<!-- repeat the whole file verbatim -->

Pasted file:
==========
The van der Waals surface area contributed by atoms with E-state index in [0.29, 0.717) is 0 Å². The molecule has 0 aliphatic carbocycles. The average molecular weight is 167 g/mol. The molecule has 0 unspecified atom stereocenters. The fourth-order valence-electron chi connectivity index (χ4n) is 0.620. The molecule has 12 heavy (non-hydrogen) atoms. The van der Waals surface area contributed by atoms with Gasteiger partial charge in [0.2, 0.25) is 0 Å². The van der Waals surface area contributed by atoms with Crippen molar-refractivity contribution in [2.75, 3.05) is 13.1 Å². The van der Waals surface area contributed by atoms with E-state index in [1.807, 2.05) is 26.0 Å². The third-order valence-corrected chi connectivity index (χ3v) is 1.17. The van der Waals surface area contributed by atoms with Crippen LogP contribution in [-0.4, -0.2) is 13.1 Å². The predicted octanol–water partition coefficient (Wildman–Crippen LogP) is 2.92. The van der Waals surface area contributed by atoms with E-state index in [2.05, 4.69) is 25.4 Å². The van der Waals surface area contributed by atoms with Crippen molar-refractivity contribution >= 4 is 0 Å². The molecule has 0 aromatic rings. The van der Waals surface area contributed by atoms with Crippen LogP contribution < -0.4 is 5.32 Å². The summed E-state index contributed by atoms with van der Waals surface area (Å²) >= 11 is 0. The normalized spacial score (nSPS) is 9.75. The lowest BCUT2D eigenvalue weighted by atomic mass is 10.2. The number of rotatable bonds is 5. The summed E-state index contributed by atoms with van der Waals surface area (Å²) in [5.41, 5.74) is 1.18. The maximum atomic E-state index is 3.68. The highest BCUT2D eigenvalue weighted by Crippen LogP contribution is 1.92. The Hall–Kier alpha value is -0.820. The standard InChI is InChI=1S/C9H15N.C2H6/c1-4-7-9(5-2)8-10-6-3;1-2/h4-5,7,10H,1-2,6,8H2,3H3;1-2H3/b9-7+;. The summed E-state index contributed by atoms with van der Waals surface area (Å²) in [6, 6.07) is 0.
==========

The van der Waals surface area contributed by atoms with E-state index in [0.29, 0.717) is 0 Å². The molecule has 0 aliphatic carbocycles. The average molecular weight is 167 g/mol. The molecule has 0 unspecified atom stereocenters. The fourth-order valence-electron chi connectivity index (χ4n) is 0.620. The molecule has 12 heavy (non-hydrogen) atoms. The van der Waals surface area contributed by atoms with Gasteiger partial charge in [0.2, 0.25) is 0 Å². The van der Waals surface area contributed by atoms with Crippen molar-refractivity contribution in [2.75, 3.05) is 13.1 Å². The van der Waals surface area contributed by atoms with E-state index in [1.807, 2.05) is 26.0 Å². The third-order valence-corrected chi connectivity index (χ3v) is 1.17. The van der Waals surface area contributed by atoms with Crippen LogP contribution in [-0.4, -0.2) is 13.1 Å². The predicted octanol–water partition coefficient (Wildman–Crippen LogP) is 2.92. The van der Waals surface area contributed by atoms with E-state index in [2.05, 4.69) is 25.4 Å². The van der Waals surface area contributed by atoms with Crippen molar-refractivity contribution >= 4 is 0 Å². The molecule has 0 aromatic rings. The van der Waals surface area contributed by atoms with Crippen LogP contribution < -0.4 is 5.32 Å². The summed E-state index contributed by atoms with van der Waals surface area (Å²) >= 11 is 0. The normalized spacial score (nSPS) is 9.75. The lowest BCUT2D eigenvalue weighted by atomic mass is 10.2. The number of rotatable bonds is 5. The summed E-state index contributed by atoms with van der Waals surface area (Å²) in [5.41, 5.74) is 1.18. The maximum atomic E-state index is 3.68. The highest BCUT2D eigenvalue weighted by Crippen LogP contribution is 1.92. The Hall–Kier alpha value is -0.820. The standard InChI is InChI=1S/C9H15N.C2H6/c1-4-7-9(5-2)8-10-6-3;1-2/h4-5,7,10H,1-2,6,8H2,3H3;1-2H3/b9-7+;. The summed E-state index contributed by atoms with van der Waals surface area (Å²) in [6, 6.07) is 0.